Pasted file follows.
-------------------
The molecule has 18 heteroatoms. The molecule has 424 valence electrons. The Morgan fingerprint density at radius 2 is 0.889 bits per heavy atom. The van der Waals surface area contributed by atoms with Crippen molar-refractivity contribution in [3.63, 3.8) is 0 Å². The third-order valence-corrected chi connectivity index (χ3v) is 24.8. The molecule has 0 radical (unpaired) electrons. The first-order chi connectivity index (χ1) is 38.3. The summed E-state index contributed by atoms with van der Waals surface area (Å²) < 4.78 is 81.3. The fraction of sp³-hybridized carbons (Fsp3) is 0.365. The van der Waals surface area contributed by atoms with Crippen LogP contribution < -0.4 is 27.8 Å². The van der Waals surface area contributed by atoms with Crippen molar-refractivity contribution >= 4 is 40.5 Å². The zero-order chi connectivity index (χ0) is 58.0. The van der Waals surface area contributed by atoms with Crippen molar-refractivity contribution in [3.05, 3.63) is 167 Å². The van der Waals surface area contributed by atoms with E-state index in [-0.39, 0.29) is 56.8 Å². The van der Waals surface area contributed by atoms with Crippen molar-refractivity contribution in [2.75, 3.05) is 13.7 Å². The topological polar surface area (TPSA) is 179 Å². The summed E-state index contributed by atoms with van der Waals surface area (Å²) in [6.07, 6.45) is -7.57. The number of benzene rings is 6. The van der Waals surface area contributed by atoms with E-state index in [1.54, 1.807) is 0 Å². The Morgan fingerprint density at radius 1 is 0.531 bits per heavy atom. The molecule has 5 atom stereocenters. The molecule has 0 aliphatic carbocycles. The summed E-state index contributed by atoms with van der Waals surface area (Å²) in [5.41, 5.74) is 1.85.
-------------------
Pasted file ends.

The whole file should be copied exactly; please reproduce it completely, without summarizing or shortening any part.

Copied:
The molecule has 18 heteroatoms. The molecule has 424 valence electrons. The Morgan fingerprint density at radius 2 is 0.889 bits per heavy atom. The van der Waals surface area contributed by atoms with Crippen molar-refractivity contribution in [3.63, 3.8) is 0 Å². The third-order valence-corrected chi connectivity index (χ3v) is 24.8. The molecule has 0 radical (unpaired) electrons. The first-order chi connectivity index (χ1) is 38.3. The summed E-state index contributed by atoms with van der Waals surface area (Å²) < 4.78 is 81.3. The fraction of sp³-hybridized carbons (Fsp3) is 0.365. The van der Waals surface area contributed by atoms with Crippen LogP contribution < -0.4 is 27.8 Å². The van der Waals surface area contributed by atoms with Crippen molar-refractivity contribution >= 4 is 40.5 Å². The zero-order chi connectivity index (χ0) is 58.0. The van der Waals surface area contributed by atoms with Crippen molar-refractivity contribution in [3.05, 3.63) is 167 Å². The van der Waals surface area contributed by atoms with E-state index in [-0.39, 0.29) is 56.8 Å². The van der Waals surface area contributed by atoms with Crippen molar-refractivity contribution in [2.75, 3.05) is 13.7 Å². The topological polar surface area (TPSA) is 179 Å². The summed E-state index contributed by atoms with van der Waals surface area (Å²) in [6.07, 6.45) is -7.57. The number of benzene rings is 6. The van der Waals surface area contributed by atoms with E-state index in [1.54, 1.807) is 0 Å². The Morgan fingerprint density at radius 1 is 0.531 bits per heavy atom. The molecule has 5 atom stereocenters. The molecule has 0 aliphatic carbocycles. The summed E-state index contributed by atoms with van der Waals surface area (Å²) in [5.41, 5.74) is 1.85.